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New legal firms set to top 1,000 this year

By Eduardo Reyes >>

(13 September 2016)

More than 1,000 new solicitor firms will be created in 2016, official statistics suggest, a 30% increase on the last two years.

From 1 January to 31 July, 612 new business entities were authorised by the Solicitors Regulation Authority. If that rate is maintained the number will reach well over 1,000 by 31 December – compared with 812 and 807 respectively in 2015 and 2014.

Numbers are up across all firm types. Some 94 alternative business structures (ABSs) were authorised in the first seventh months of 2016 – an annualised increase of a third – with a 40% rise in sole practitioners (116).

The rate of new openings far exceeds law firm closures, which totalled 349 in the year to May. The total number of firms is stable at about 10,500, the same as two years ago.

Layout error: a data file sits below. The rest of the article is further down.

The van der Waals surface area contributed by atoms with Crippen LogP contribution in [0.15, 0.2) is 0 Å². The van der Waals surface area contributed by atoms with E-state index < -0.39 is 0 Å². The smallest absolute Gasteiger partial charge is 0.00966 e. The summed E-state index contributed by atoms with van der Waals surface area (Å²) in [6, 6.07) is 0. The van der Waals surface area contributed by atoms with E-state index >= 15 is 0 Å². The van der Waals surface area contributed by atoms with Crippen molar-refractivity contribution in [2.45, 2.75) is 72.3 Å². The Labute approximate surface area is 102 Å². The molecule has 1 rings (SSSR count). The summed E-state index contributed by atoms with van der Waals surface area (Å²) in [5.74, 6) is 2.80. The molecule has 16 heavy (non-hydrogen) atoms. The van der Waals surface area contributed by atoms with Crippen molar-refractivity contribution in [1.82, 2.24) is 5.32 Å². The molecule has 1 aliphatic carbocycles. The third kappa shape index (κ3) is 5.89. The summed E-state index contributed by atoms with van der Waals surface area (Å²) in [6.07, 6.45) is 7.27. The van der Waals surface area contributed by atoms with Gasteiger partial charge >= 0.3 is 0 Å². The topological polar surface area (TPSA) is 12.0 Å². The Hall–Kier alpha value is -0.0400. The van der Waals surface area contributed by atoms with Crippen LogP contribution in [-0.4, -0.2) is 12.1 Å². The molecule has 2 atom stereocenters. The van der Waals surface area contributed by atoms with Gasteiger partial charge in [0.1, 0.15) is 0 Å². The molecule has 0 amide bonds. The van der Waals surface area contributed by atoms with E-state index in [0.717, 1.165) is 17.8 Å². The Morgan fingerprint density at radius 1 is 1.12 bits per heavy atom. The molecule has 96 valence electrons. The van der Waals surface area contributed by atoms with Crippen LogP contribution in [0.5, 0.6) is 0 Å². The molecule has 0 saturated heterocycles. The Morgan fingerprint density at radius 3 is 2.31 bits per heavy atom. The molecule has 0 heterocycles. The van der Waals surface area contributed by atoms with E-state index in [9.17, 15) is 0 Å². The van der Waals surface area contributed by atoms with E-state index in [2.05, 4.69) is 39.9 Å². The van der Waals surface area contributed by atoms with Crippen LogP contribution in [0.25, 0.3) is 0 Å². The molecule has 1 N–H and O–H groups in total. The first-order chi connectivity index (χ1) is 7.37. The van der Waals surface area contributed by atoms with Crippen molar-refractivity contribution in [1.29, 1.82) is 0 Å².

Sally Azarmi, chair of the Law Society’s Small Firms Division and principal of Azarmi & Company, said the figures were ‘dramatic, but not surprising’.

She added: ‘Conditions are ideal for solicitors to create their own firms and control their own future and working life. We are no longer tied to the traditional way of working, with prohibitive overheads. In my experience, there is increased demand for small firms.’

Tony Roe, principal of Tony Roe Solicitors and a fellow committee member, said: ‘Solicitors set up their own practices for all sorts of reasons. They may have parted company with a bigger firm and then want to create and control a firm that is theirs alone.

‘They may see a gap in the market to go niche. It is always a leap of faith, but there are plenty of resources and professionals that can assist.’

The SRA said the average decision period for new authorisations is 45 days, against a target of 90 days.

Small firms – sole practices and two- to four-partner firms – account for more than 26,000 solicitors and around 85% of all firms by number. SRA figures show that sole practitioners make up over a quarter of all law firms.

(Courtesy: Law Society Gazette)